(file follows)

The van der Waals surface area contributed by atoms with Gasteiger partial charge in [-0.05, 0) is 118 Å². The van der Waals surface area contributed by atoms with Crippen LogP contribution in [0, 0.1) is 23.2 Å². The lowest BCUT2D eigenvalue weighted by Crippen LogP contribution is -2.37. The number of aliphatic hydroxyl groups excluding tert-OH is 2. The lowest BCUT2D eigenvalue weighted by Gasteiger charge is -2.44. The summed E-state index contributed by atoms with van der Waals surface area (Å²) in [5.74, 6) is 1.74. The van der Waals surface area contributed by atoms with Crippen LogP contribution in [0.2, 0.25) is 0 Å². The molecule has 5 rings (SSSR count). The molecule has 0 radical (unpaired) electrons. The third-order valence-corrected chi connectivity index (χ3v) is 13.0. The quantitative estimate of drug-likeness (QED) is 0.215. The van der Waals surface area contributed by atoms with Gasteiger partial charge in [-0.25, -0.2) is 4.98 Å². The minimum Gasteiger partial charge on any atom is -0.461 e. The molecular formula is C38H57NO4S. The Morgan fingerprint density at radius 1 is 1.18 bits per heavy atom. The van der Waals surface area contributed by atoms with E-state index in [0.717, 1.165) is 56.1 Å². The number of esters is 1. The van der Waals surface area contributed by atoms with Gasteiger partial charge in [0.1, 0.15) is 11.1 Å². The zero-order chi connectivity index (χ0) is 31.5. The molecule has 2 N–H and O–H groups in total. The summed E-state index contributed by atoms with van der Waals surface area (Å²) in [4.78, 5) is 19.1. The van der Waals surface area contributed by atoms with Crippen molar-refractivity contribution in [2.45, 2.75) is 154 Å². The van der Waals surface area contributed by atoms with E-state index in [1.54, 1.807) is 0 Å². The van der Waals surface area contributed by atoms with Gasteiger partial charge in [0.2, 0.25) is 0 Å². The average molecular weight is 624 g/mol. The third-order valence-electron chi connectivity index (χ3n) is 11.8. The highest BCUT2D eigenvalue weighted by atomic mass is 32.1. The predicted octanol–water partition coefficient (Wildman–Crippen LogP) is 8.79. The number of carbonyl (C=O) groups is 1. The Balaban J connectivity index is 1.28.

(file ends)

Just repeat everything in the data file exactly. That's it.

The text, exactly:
The van der Waals surface area contributed by atoms with Gasteiger partial charge in [-0.05, 0) is 118 Å². The van der Waals surface area contributed by atoms with Crippen LogP contribution in [0, 0.1) is 23.2 Å². The lowest BCUT2D eigenvalue weighted by Crippen LogP contribution is -2.37. The number of aliphatic hydroxyl groups excluding tert-OH is 2. The lowest BCUT2D eigenvalue weighted by Gasteiger charge is -2.44. The summed E-state index contributed by atoms with van der Waals surface area (Å²) in [5.74, 6) is 1.74. The van der Waals surface area contributed by atoms with Crippen LogP contribution in [0.2, 0.25) is 0 Å². The molecule has 5 rings (SSSR count). The molecule has 0 radical (unpaired) electrons. The third-order valence-corrected chi connectivity index (χ3v) is 13.0. The quantitative estimate of drug-likeness (QED) is 0.215. The van der Waals surface area contributed by atoms with Gasteiger partial charge in [-0.25, -0.2) is 4.98 Å². The minimum Gasteiger partial charge on any atom is -0.461 e. The molecular formula is C38H57NO4S. The Morgan fingerprint density at radius 1 is 1.18 bits per heavy atom. The van der Waals surface area contributed by atoms with E-state index in [0.717, 1.165) is 56.1 Å². The number of esters is 1. The van der Waals surface area contributed by atoms with Gasteiger partial charge in [0.1, 0.15) is 11.1 Å². The zero-order chi connectivity index (χ0) is 31.5. The molecule has 2 N–H and O–H groups in total. The summed E-state index contributed by atoms with van der Waals surface area (Å²) in [4.78, 5) is 19.1. The van der Waals surface area contributed by atoms with Crippen molar-refractivity contribution in [2.45, 2.75) is 154 Å². The van der Waals surface area contributed by atoms with E-state index in [1.54, 1.807) is 0 Å². The van der Waals surface area contributed by atoms with Gasteiger partial charge in [0.2, 0.25) is 0 Å². The average molecular weight is 624 g/mol. The third-order valence-electron chi connectivity index (χ3n) is 11.8. The highest BCUT2D eigenvalue weighted by atomic mass is 32.1. The predicted octanol–water partition coefficient (Wildman–Crippen LogP) is 8.79. The number of carbonyl (C=O) groups is 1. The Balaban J connectivity index is 1.28.